A review of techniques for maximizing diffraction from a protein crystal in stilla
There are a number of published reports of techniques that may extend the diffraction limits or otherwise improve the quality of the X-ray diffraction data from a crystal. This review touches on some of these techniques to provide a way forward for the experimentalist burdened with less than ideal crystals.
Keywords: maximizing diffraction.
The process of determining the structure of a protein using X-ray diffraction necessitates the production of well ordered crystals. Sadly, the growth of a visually perfect crystal does not necessarily imply that a structure will be forthcoming, as there is limited correlation between the macroscopic beauty of a crystal and its diffraction quality (Owen & Garman, 2005). Given that crystallization is a rare event, any crystal that appears to be suitable for X-ray analysis is worth the time needed to eke out the best diffraction from it. There are many tips and techniques for improving crystal quality, ranging from annealing the crystal to re-engineering the DNA construct; this paper is intended to provide an overview of those techniques that do not require further protein production. An informal survey initiated by Anthony Duff (firstname.lastname@example.org) on the CCP4 bulletin board covers much of the same area. It is worthwhile looking at the results of the survey (https://www.moleculardimensions.com/uk/archive.ihtml ), as they bring home the important point that all of the following techniques have a good chance of not doing anything at all to improve diffraction from your recalcitrant crystal. It has been aptly pointed out that the macromolecular crystallization literature is merely a collection of published anecdotes. Techniques such as rational mutagenesis of the construct (Dale et al., 2003; Derewenda, 2004; Qiu & Janson, 2004) or modification of the expression or purification protocols (Bucher et al., 2002) are not within the scope of this overview. We suggest using the phrase `in stilla'1 as an encompassing term for manipulations which occur within the crystallization experiment, in the spirit of the other famous Latin `in's (e.g. in vivo, in vitro, in silico).
A protein crystal generally yields clues about its diffraction quality only after being harvested from the crystallization experiment, introduced into a cryoprotecting solution, cooled to liquid-nitrogen temperatures and exposed to X-rays. At each stage of the process, the crystal can be damaged. For a non-diffracting crystal, the most important piece of information to discover is when the crystal stopped diffracting. Was it well ordered in the drop? Is it harmed by the cryoprotection? Or is it perhaps the cryocooling that is causing the problem?
Most crystallographers appreciate that crystals should be tested for diffraction at room temperature, but know also that the diffraction properties of a crystal after a clumsy capillary mount are not necessarily a good indication of how well that crystal could diffract under optimal conditions. The rarer room-temperature data collection becomes, the rarer becomes the skill to harvest a protein crystal into a quartz capillary. The familiar cryoloop can be used as the basis of a temporary room-temperature mounting system where a standard X-ray capillary is doped with a little mother liquor and used as a sheath over a crystal mounted in a loop (MacSweeney & D'Arcy, 2003; Skrzypczak-Jankun et al., 1996). There are also some systems where a crystal can be probed by X-rays when in the growth chamber: Fluidigm (https://www.fluidigm.com ; Hansen et al., 2002) has a small chip suitable for mounting in the X-ray beam and there are other devices under development which enable one to probe the diffraction quality of a crystal without disturbing it (McPherson, 2000; Watanabe et al., 2002). Most of these systems have limitations for data collection, as the geometry of the devices is such that a sphere of reflections would be difficult to collect. However, Ng and coworkers grew, cryoprotected, cryocooled and collected data from a crystal in a capillary using the method of counter-diffusion (Gavira et al., 2002). For particularly fragile protein crystals, there have been some reported successes with hardening the crystals by limited gluteraldehyde cross-linking. This technique was first reported by Quiocho and Richards in 1964, where they used a 6% gluteraldehyde solution to stabilize ribonuclease A crystals (Quiocho & Richards, 1964). More recently, it has been shown that gluteraldehyde is sufficiently volatile that the cross-linking can be performed without having to directly add it to the drop (Lusty, 1999). In this technique, a small amount of gluteraldehyde is introduced into the reservoir of a vapor-diffusion experiment. The gluteraldehyde moves through the vapor phase and reacts with lysine residues on the surface of the crystal. The amounts of gluteraldehyde needed to induce hardening of the crystal are very small; too much cross-linking and you end up with an extremely robust yellow crystal that is very unlikely to diffract X-rays at all (Quiocho & Richards, 1964). Although the early studies used gluteraldehyde concentrations of up to 25%, less is probably more, and it has been suggested that adding gluteraldehyde to a level of 0.001% final concentration in the reservoir is a reasonable starting point. Certainly, there are published reports of effective crystal hardening at the 0.01% gluteraldehyde level (Gray et al., 1998).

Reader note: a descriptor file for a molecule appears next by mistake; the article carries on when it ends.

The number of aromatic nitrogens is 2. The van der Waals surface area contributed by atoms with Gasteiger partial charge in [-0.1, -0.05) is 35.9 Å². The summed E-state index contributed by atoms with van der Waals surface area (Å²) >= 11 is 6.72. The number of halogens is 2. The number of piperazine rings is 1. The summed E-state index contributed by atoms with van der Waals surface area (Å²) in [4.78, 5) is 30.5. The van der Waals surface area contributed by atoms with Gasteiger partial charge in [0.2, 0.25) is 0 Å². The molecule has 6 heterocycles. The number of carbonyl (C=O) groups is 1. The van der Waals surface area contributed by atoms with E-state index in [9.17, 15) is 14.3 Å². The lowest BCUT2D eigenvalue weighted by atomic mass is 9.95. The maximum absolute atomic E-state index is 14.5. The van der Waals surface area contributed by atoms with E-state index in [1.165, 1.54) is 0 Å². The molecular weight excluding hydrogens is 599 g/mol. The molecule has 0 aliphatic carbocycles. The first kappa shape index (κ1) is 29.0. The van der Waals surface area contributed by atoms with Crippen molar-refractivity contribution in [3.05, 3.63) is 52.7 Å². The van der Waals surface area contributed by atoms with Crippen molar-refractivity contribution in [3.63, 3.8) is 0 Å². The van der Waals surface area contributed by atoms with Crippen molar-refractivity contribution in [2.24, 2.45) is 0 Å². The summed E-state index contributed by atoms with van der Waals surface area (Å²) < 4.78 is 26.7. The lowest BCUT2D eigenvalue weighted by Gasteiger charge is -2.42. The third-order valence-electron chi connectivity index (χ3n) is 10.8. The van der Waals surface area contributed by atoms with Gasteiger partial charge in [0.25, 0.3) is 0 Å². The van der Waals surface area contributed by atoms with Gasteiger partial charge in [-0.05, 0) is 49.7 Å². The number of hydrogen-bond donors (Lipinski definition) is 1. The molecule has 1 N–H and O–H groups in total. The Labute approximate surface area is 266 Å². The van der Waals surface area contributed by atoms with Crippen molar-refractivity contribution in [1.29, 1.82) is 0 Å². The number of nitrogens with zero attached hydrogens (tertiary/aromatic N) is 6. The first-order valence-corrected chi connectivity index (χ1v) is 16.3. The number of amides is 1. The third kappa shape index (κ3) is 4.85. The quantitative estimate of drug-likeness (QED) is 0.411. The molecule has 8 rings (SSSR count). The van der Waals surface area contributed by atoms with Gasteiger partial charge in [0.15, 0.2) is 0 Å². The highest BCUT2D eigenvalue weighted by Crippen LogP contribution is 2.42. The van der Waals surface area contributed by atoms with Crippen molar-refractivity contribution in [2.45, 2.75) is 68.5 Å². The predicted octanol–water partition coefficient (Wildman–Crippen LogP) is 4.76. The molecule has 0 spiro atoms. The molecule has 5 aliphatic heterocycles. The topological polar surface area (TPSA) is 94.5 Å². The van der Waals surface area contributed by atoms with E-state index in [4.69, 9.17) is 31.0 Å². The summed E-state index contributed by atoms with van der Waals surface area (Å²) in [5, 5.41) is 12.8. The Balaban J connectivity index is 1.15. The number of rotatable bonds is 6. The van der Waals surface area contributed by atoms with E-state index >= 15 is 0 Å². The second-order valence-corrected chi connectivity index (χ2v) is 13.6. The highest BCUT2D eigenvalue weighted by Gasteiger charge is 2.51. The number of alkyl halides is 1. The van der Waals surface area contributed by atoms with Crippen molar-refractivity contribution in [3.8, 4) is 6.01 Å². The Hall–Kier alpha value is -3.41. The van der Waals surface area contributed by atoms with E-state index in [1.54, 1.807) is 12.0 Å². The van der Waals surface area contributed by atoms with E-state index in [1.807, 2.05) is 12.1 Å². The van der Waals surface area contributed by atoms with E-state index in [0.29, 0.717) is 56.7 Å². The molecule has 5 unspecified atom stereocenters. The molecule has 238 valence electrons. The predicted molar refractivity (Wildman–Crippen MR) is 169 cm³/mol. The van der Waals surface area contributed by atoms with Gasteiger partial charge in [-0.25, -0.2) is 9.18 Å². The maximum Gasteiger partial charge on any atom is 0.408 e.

A crystallization experiment usually consists of setting up more than one drop: in the optimization stage of crystallization trials, many drops may be set up with similar, if not identical, conditions. It is unwise to assume that all crystals grown under the same conditions or indeed in the same drop are equivalent; it is not uncommon that different crystals in the same drop may have different space groups (Pohl et al., 1998). This suggests that if one crystal does not diffract well, another grown under similar conditions may. Over 400 crystals were screened of the 1000 crystals cryocooled during the elucidation of the structure of the small subunit of the ribosome (Brodersen et al., 2002). It is likely that one might find a crystal with lower mosaicity or higher resolution by screening; it is not so likely that if 99 crystals of the same protein grown under the same conditions show no diffraction that the 100th crystal will.